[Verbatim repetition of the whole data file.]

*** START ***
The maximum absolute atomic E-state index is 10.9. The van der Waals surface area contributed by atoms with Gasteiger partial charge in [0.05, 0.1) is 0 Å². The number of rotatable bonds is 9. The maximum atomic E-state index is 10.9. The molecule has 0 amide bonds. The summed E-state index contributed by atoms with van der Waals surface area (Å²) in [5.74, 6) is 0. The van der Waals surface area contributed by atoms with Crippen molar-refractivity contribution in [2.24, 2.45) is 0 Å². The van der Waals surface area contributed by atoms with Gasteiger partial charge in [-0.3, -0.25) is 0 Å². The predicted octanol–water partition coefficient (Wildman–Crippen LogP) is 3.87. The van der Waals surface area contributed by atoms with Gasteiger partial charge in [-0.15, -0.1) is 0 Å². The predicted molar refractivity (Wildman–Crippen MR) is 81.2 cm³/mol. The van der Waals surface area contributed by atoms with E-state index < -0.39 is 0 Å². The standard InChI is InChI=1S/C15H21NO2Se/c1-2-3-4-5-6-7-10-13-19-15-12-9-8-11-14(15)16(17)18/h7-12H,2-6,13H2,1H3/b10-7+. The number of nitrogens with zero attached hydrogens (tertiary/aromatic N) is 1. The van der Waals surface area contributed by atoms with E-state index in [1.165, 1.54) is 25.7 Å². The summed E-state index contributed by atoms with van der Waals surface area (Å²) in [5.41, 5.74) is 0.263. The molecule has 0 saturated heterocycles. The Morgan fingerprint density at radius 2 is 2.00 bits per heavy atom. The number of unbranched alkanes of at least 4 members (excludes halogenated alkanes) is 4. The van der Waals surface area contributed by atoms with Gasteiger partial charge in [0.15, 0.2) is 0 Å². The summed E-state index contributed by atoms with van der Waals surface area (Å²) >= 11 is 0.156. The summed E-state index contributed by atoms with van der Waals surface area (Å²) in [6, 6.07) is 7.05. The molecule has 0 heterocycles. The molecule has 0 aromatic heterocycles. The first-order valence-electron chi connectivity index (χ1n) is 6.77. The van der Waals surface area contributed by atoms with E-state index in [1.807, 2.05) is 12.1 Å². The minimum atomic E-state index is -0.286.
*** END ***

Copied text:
The maximum absolute atomic E-state index is 10.9. The van der Waals surface area contributed by atoms with Gasteiger partial charge in [0.05, 0.1) is 0 Å². The number of rotatable bonds is 9. The maximum atomic E-state index is 10.9. The molecule has 0 amide bonds. The summed E-state index contributed by atoms with van der Waals surface area (Å²) in [5.74, 6) is 0. The van der Waals surface area contributed by atoms with Crippen molar-refractivity contribution in [2.24, 2.45) is 0 Å². The van der Waals surface area contributed by atoms with Gasteiger partial charge in [-0.3, -0.25) is 0 Å². The predicted octanol–water partition coefficient (Wildman–Crippen LogP) is 3.87. The van der Waals surface area contributed by atoms with Gasteiger partial charge in [-0.15, -0.1) is 0 Å². The predicted molar refractivity (Wildman–Crippen MR) is 81.2 cm³/mol. The van der Waals surface area contributed by atoms with E-state index < -0.39 is 0 Å². The standard InChI is InChI=1S/C15H21NO2Se/c1-2-3-4-5-6-7-10-13-19-15-12-9-8-11-14(15)16(17)18/h7-12H,2-6,13H2,1H3/b10-7+. The number of nitrogens with zero attached hydrogens (tertiary/aromatic N) is 1. The van der Waals surface area contributed by atoms with E-state index in [1.165, 1.54) is 25.7 Å². The summed E-state index contributed by atoms with van der Waals surface area (Å²) in [5.41, 5.74) is 0.263. The molecule has 0 saturated heterocycles. The Morgan fingerprint density at radius 2 is 2.00 bits per heavy atom. The number of unbranched alkanes of at least 4 members (excludes halogenated alkanes) is 4. The van der Waals surface area contributed by atoms with Gasteiger partial charge in [0.15, 0.2) is 0 Å². The summed E-state index contributed by atoms with van der Waals surface area (Å²) >= 11 is 0.156. The summed E-state index contributed by atoms with van der Waals surface area (Å²) in [6, 6.07) is 7.05. The molecule has 0 heterocycles. The molecule has 0 aromatic heterocycles. The first-order valence-electron chi connectivity index (χ1n) is 6.77. The van der Waals surface area contributed by atoms with E-state index in [1.807, 2.05) is 12.1 Å². The minimum atomic E-state index is -0.286.